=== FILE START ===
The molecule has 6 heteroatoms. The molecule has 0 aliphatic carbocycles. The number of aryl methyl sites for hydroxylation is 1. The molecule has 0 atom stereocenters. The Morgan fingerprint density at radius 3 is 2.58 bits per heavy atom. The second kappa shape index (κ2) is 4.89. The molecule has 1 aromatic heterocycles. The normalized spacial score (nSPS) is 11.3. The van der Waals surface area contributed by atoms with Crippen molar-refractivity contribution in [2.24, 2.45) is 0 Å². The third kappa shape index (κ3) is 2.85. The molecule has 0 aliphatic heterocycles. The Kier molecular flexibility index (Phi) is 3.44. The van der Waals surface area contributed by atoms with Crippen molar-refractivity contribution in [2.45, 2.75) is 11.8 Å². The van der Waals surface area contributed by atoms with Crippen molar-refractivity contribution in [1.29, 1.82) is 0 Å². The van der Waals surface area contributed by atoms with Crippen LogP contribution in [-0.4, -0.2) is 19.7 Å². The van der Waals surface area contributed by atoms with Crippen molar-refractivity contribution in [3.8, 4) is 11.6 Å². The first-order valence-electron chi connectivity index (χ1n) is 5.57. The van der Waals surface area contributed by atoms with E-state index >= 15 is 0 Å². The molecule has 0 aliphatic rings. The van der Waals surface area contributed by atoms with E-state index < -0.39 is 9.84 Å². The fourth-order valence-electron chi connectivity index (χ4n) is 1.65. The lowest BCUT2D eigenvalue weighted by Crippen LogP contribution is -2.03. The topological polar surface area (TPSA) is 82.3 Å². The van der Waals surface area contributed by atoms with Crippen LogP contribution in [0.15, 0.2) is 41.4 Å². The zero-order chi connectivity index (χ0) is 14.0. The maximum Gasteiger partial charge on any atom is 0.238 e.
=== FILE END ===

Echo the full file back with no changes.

The molecule has 6 heteroatoms. The molecule has 0 aliphatic carbocycles. The number of aryl methyl sites for hydroxylation is 1. The molecule has 0 atom stereocenters. The Morgan fingerprint density at radius 3 is 2.58 bits per heavy atom. The second kappa shape index (κ2) is 4.89. The molecule has 1 aromatic heterocycles. The normalized spacial score (nSPS) is 11.3. The van der Waals surface area contributed by atoms with Crippen molar-refractivity contribution in [2.24, 2.45) is 0 Å². The third kappa shape index (κ3) is 2.85. The molecule has 0 aliphatic heterocycles. The Kier molecular flexibility index (Phi) is 3.44. The van der Waals surface area contributed by atoms with Crippen molar-refractivity contribution in [2.45, 2.75) is 11.8 Å². The van der Waals surface area contributed by atoms with Crippen molar-refractivity contribution in [1.29, 1.82) is 0 Å². The van der Waals surface area contributed by atoms with Crippen LogP contribution in [-0.4, -0.2) is 19.7 Å². The van der Waals surface area contributed by atoms with Crippen molar-refractivity contribution in [3.8, 4) is 11.6 Å². The first-order valence-electron chi connectivity index (χ1n) is 5.57. The van der Waals surface area contributed by atoms with E-state index >= 15 is 0 Å². The molecule has 0 aliphatic rings. The van der Waals surface area contributed by atoms with E-state index < -0.39 is 9.84 Å². The fourth-order valence-electron chi connectivity index (χ4n) is 1.65. The lowest BCUT2D eigenvalue weighted by Crippen LogP contribution is -2.03. The topological polar surface area (TPSA) is 82.3 Å². The van der Waals surface area contributed by atoms with Crippen LogP contribution in [0.15, 0.2) is 41.4 Å². The zero-order chi connectivity index (χ0) is 14.0. The maximum Gasteiger partial charge on any atom is 0.238 e.